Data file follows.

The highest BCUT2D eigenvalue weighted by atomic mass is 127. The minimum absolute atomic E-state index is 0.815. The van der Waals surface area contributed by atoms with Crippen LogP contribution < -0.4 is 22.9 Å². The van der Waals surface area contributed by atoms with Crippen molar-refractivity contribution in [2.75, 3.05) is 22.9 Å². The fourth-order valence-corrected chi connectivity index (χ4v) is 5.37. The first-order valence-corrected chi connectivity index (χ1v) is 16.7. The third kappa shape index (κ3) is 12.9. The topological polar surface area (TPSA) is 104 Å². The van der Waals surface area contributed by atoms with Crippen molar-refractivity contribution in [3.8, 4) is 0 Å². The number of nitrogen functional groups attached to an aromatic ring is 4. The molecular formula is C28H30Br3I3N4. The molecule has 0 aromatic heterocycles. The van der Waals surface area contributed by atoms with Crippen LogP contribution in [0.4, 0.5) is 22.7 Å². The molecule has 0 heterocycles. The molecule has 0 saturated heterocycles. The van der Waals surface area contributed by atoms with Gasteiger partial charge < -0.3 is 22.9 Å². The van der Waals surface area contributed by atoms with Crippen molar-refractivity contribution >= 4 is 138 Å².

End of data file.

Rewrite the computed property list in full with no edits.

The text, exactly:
The highest BCUT2D eigenvalue weighted by atomic mass is 127. The minimum absolute atomic E-state index is 0.815. The van der Waals surface area contributed by atoms with Crippen LogP contribution < -0.4 is 22.9 Å². The van der Waals surface area contributed by atoms with Crippen molar-refractivity contribution in [2.75, 3.05) is 22.9 Å². The fourth-order valence-corrected chi connectivity index (χ4v) is 5.37. The first-order valence-corrected chi connectivity index (χ1v) is 16.7. The third kappa shape index (κ3) is 12.9. The topological polar surface area (TPSA) is 104 Å². The van der Waals surface area contributed by atoms with Crippen molar-refractivity contribution in [3.8, 4) is 0 Å². The number of nitrogen functional groups attached to an aromatic ring is 4. The molecular formula is C28H30Br3I3N4. The molecule has 0 aromatic heterocycles. The van der Waals surface area contributed by atoms with Crippen LogP contribution in [0.4, 0.5) is 22.7 Å². The molecule has 0 heterocycles. The molecule has 0 saturated heterocycles. The van der Waals surface area contributed by atoms with Gasteiger partial charge < -0.3 is 22.9 Å². The van der Waals surface area contributed by atoms with Crippen molar-refractivity contribution >= 4 is 138 Å².